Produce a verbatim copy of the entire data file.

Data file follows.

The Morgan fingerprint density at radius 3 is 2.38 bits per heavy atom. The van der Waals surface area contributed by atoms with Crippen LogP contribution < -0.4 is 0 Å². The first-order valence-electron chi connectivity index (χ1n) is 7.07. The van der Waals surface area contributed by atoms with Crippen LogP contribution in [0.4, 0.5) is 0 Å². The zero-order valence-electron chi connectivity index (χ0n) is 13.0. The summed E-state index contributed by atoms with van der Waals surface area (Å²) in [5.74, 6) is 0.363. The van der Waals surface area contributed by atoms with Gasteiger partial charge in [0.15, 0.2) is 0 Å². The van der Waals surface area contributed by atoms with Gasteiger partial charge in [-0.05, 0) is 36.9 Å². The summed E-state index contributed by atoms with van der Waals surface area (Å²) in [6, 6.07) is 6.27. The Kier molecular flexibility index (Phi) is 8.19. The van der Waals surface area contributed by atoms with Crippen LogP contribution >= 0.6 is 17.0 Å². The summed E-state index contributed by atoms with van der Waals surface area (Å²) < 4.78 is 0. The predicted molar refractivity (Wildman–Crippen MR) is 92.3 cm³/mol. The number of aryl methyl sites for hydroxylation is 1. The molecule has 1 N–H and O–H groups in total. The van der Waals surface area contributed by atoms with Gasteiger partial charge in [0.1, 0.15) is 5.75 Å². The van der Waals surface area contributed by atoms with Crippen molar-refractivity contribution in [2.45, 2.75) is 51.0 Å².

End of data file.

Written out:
The Morgan fingerprint density at radius 3 is 2.38 bits per heavy atom. The van der Waals surface area contributed by atoms with Crippen LogP contribution < -0.4 is 0 Å². The first-order valence-electron chi connectivity index (χ1n) is 7.07. The van der Waals surface area contributed by atoms with Crippen LogP contribution in [0.4, 0.5) is 0 Å². The zero-order valence-electron chi connectivity index (χ0n) is 13.0. The summed E-state index contributed by atoms with van der Waals surface area (Å²) in [5.74, 6) is 0.363. The van der Waals surface area contributed by atoms with Gasteiger partial charge in [0.15, 0.2) is 0 Å². The van der Waals surface area contributed by atoms with Gasteiger partial charge in [-0.05, 0) is 36.9 Å². The summed E-state index contributed by atoms with van der Waals surface area (Å²) in [6, 6.07) is 6.27. The Kier molecular flexibility index (Phi) is 8.19. The van der Waals surface area contributed by atoms with Crippen LogP contribution >= 0.6 is 17.0 Å². The summed E-state index contributed by atoms with van der Waals surface area (Å²) < 4.78 is 0. The predicted molar refractivity (Wildman–Crippen MR) is 92.3 cm³/mol. The number of aryl methyl sites for hydroxylation is 1. The molecule has 1 N–H and O–H groups in total. The van der Waals surface area contributed by atoms with Gasteiger partial charge in [0.1, 0.15) is 5.75 Å². The van der Waals surface area contributed by atoms with Crippen molar-refractivity contribution in [2.45, 2.75) is 51.0 Å².